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  1. #1
    SitePoint Addict sdleihssirhc's Avatar
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    Passing document As An Argument

    Quite often, I define variables like so:

    Code:
    var something = (function () {
        if (x) {
            ...
        } else {
            ...
        }
    }());
    A good deal of the time, I'll use document inside that closure. Like, document.getElementById for example. Then, when I run it through JSLint, I get a bunch of errors that "document" hasn't been defined. So then I do this:

    Code:
    var something = (function (document) {
        if (x) {
            ...
        } else {
            ...
        }
    }(document));
    That makes it so that the error only shows up one time in JSLint, which makes me feel good. This is solely to satisfy my own personal tics. I know I shouldn't code exactly according to what JSLint says, I know that it's only a guide, blah blah blah.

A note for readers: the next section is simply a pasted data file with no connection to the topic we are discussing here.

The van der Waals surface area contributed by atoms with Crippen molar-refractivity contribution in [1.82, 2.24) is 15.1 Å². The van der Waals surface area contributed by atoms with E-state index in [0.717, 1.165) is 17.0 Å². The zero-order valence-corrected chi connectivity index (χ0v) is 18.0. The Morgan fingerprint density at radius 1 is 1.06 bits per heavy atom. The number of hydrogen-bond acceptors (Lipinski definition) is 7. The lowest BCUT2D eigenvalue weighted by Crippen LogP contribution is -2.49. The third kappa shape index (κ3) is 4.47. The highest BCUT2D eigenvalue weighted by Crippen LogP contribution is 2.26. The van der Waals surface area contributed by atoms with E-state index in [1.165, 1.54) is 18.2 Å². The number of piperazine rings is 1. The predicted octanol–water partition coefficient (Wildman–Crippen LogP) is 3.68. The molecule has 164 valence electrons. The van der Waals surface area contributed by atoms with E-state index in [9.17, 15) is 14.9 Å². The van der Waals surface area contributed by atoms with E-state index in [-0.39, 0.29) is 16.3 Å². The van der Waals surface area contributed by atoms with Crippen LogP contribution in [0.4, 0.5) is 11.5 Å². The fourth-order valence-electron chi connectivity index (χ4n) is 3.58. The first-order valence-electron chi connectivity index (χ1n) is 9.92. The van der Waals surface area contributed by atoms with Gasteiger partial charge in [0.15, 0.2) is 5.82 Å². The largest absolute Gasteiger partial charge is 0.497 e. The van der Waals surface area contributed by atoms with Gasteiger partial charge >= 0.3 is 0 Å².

My question is, are there any performance issues with doing this? With passing the document object to an anonymous function that's only being executed once, immediately?

  2. #2
    Unobtrusively zen silver trophybronze trophy
    paul_wilkins's Avatar
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    You don't need to make use of that work-around.

    When your code is intended to run in a web browser, the document object will always be available to you.

    JSLint allows you to specify that assumption too, by providing a checkbox on the JSLint page called "Assume a browser"
    Programming Group Advisor
    Reference: JavaScript, Quirksmode Validate: HTML Validation, JSLint
    Car is to Carpet as Java is to JavaScript


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